Almanac: A peaceful start to the new year, fallen branches and a priceless treasure

The seasons turn, a new year arrives.

My Christmas gift was a traveller’s journal which is why my story begins here. I carried it around in my backpack and to and fro between my desk and bedside table for weeks before beginning to use it. Sometimes getting started is the hardest part.

We were living solely on the last of our savings at the time, because of the pandemic stopping our work. Due to this our Christmas tree was created from fallen branches gathered from the local woodland. The scent of pine still filled the room, just as before, except this time there was also a meaningful, family story linked to our little “tree”. After New Year’s we used the foraged twigs to create a bug hotel in the nature corner of our garden.

This year we all want to do the same again, only more so. I am already looking out for where the holly grows in the little woodland so that we can decorate the door frames and bookshelves, and create a homemade wreath for the front door.

Adjusting our sleep/wake times meant that each morning we got to greet the dawn. I started to measure time in the early hours by watching the bright golden winter sunrise creep across the frosted glass of the window. Later, I would stop wearing a watch around the house altogether.

The birches kept their final leaves into late December, creating a rare beautiful effect during the golden hour at dusk each day. I can only see a small part of this tree from my desk window, so as soon as the sun dips low enough to shine through the branches, I know to take a walk towards the southern footpaths for the full view.

This moment at dusk, where I pause work and take a quick walk, starts to herald teatime because when I get back from the cold, the kettle goes on and soup is warmed on the hob. I am already re-aligning my days to the nature around me, although I am not consciously aware of it just yet.

By early January the fields become almost impassable, the little woodland equally so. As soon as the temperature drops and the sun clouds over, our boots can go three foot or more into the mud in places. It will be April before the fields are fully walkable again. As long as we keep close to the blackberry hedgerow in the top field, we can at least still enjoy the wide winter skies.

Here is my favourite photograph from Christmas and New Year 2020: When you are only two and a plastic emerald ring falls out of a cracker and you cannot believe that such a priceless token can be yours.

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Almanac: The story of a year

This is the story of a year.

In March 2021 I started creating my own almanac. The weather reports are always a little hit-and-miss where we live. Predicted storms often swirl around below the hill and fail to touch us. Late frosts often do not happen, as sheltered as our little garden is. I wanted to live by the seasons as we experience them.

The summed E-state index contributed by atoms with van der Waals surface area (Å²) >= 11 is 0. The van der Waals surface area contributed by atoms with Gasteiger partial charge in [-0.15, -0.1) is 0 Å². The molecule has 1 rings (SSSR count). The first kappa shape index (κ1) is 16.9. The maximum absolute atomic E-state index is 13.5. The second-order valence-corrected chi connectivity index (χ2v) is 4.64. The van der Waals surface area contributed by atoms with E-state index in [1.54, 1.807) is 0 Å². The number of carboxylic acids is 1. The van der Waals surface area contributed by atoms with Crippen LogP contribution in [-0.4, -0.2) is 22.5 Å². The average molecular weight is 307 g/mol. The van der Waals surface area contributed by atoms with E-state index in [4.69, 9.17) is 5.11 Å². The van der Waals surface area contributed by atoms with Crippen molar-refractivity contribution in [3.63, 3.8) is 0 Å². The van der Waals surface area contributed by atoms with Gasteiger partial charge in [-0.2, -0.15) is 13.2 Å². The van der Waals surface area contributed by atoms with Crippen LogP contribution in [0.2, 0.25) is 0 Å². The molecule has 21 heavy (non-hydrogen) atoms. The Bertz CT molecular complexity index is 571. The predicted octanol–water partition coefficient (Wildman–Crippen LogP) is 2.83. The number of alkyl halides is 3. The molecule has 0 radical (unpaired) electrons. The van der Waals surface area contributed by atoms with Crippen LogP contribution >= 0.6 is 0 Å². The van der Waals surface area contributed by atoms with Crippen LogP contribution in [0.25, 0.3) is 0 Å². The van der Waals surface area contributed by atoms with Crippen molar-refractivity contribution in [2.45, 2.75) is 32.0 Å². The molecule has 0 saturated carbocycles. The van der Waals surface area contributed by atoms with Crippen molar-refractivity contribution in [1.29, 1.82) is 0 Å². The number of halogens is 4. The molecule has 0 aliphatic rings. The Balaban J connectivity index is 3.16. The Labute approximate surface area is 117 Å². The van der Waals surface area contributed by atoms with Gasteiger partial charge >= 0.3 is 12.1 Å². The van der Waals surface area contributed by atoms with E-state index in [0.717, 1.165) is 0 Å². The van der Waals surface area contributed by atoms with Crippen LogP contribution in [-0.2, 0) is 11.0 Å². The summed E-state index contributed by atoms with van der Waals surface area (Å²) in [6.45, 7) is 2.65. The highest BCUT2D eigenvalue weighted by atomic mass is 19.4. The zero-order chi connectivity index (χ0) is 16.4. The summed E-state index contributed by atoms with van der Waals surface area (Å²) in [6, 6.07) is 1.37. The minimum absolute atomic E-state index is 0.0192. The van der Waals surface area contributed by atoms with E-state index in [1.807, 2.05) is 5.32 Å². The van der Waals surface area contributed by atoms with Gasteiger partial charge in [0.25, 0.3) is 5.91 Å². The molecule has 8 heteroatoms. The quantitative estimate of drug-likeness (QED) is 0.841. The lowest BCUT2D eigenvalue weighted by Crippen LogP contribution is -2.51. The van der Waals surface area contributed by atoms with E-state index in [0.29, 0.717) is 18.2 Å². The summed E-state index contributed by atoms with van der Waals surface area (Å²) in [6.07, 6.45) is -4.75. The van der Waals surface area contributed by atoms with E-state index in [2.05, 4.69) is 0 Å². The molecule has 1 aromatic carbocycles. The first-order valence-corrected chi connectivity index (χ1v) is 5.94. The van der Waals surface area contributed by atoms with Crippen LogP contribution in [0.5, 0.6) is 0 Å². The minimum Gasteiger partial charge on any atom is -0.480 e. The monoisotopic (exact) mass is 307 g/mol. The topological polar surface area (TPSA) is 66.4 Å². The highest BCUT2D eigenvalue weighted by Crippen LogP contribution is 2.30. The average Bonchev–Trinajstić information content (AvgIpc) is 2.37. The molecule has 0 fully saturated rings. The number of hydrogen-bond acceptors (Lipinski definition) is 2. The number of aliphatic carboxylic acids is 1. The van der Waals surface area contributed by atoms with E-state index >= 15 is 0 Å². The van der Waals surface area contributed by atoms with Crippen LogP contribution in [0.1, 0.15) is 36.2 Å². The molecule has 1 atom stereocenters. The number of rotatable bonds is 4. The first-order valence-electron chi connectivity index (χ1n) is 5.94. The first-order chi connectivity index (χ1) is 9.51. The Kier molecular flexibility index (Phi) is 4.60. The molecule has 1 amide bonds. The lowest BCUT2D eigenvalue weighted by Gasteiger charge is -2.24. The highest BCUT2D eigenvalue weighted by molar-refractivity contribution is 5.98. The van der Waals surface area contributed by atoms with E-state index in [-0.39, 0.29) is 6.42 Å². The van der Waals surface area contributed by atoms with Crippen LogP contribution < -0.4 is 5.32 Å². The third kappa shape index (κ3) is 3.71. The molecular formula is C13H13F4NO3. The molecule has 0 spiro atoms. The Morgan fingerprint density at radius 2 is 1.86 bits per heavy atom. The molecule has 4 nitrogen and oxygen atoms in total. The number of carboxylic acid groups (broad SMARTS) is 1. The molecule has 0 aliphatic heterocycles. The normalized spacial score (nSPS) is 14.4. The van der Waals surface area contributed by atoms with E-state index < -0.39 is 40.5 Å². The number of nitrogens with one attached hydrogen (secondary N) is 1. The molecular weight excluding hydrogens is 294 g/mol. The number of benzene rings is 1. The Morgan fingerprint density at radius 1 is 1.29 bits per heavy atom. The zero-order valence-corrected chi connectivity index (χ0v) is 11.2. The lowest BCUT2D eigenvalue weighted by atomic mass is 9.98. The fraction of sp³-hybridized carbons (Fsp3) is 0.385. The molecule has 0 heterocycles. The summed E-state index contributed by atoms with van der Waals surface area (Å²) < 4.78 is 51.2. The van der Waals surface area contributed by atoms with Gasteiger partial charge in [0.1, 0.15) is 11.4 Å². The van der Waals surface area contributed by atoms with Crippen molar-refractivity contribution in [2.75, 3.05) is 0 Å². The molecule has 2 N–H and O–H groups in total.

I figured it would take a few years before a true pattern emerged, but it would be an interesting project along the way. During the hard months of 2020 I found great comfort in watching the cycle of the seasons, when everything else in the world is unpredictable and unstable, it brings a calmness to me that I can anchor to.

Until this moment, I had marked the seasons by revisiting the same scene along my regular walk from my doorstep. Winter to me meant bare branches reflected in half-frozen flood water. I enjoyed watching the gradual return of the bright green grass of the meadow, of the leaves appearing on the trees, the blossoms forming bright white froth on the hawthorn hedgerow. I wanted a more detailed aid to my memory to accompany my photographs, to look back on over years to come.

My little notebook soon expanded from simple temperature and weather notes into a garden journal. Then I started to add field notes and details of all of the seeds and bulbs I had planted.

Moon cycles, constellations and planets to look for in the night and morning skies soon got jotted in at the start of each month.

We found that every sunrise is different. We started working our day around solar noon, in order to watch each day dawn.

As the fields started to warm and the footpaths became passable again, lists of wild flowers to search for in the hedgerows and woodlands gave our walks added interest.

As I start to share the story of a year here, I hope that you will not mind if I wind the clock back to winter, so that I can start at the very beginning.

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Listed below is the diary I use for creating my almanac.

I want to stress that any notebook or computer spreadsheet would work 🙂

As an Amazon Associate I receive a small commission from links, which helps to support my work as a freelance artist and writer.

Hobonichi Journal

Almanac: Autumn memories and a distraction of flowers

We have already passed midwinter and yet I have so many memories of autumn that I want to preserve. September, October and November brought with them a time of intense creativity as I worked on my illustrations, commissions and the launching of my little art shop. I kept taking my daily photographs, though it is only now that a post-Christmas calm has settled that I have had a chance to write about them here.

Today I wish to share a story of a crisp October day, an attempt to write to a deadline and the sense that sometimes a moment of inspiration is too good to miss.